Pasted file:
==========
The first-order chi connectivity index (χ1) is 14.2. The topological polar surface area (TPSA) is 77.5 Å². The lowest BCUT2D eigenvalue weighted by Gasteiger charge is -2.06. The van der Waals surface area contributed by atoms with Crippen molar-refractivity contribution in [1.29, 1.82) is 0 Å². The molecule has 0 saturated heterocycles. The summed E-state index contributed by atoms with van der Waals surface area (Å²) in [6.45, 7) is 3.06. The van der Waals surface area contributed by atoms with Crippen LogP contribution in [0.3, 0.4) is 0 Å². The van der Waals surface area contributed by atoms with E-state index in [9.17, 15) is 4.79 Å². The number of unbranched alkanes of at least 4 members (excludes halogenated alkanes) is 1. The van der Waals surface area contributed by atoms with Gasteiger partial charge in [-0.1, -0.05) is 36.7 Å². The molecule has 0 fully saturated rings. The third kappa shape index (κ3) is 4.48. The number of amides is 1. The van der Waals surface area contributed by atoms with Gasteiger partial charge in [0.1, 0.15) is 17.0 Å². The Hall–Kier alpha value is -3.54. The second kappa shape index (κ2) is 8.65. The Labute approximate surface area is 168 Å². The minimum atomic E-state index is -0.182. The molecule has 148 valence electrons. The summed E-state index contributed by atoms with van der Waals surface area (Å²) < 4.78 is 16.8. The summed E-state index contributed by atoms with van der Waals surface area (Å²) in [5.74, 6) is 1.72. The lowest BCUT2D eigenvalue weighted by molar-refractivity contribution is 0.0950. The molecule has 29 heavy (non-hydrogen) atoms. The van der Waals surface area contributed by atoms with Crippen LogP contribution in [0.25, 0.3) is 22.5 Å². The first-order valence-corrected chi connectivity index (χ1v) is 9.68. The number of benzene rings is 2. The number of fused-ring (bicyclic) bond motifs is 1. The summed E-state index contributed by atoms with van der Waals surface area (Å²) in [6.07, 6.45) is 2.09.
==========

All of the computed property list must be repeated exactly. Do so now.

The first-order chi connectivity index (χ1) is 14.2. The topological polar surface area (TPSA) is 77.5 Å². The lowest BCUT2D eigenvalue weighted by Gasteiger charge is -2.06. The van der Waals surface area contributed by atoms with Crippen molar-refractivity contribution in [1.29, 1.82) is 0 Å². The molecule has 0 saturated heterocycles. The summed E-state index contributed by atoms with van der Waals surface area (Å²) in [6.45, 7) is 3.06. The van der Waals surface area contributed by atoms with Crippen LogP contribution in [0.3, 0.4) is 0 Å². The van der Waals surface area contributed by atoms with E-state index in [9.17, 15) is 4.79 Å². The number of unbranched alkanes of at least 4 members (excludes halogenated alkanes) is 1. The van der Waals surface area contributed by atoms with Gasteiger partial charge in [-0.1, -0.05) is 36.7 Å². The molecule has 0 fully saturated rings. The third kappa shape index (κ3) is 4.48. The number of amides is 1. The van der Waals surface area contributed by atoms with Gasteiger partial charge in [0.1, 0.15) is 17.0 Å². The Hall–Kier alpha value is -3.54. The second kappa shape index (κ2) is 8.65. The Labute approximate surface area is 168 Å². The minimum atomic E-state index is -0.182. The molecule has 148 valence electrons. The summed E-state index contributed by atoms with van der Waals surface area (Å²) < 4.78 is 16.8. The summed E-state index contributed by atoms with van der Waals surface area (Å²) in [5.74, 6) is 1.72. The lowest BCUT2D eigenvalue weighted by molar-refractivity contribution is 0.0950. The molecule has 29 heavy (non-hydrogen) atoms. The van der Waals surface area contributed by atoms with Crippen LogP contribution in [0.25, 0.3) is 22.5 Å². The first-order valence-corrected chi connectivity index (χ1v) is 9.68. The number of benzene rings is 2. The number of fused-ring (bicyclic) bond motifs is 1. The summed E-state index contributed by atoms with van der Waals surface area (Å²) in [6.07, 6.45) is 2.09.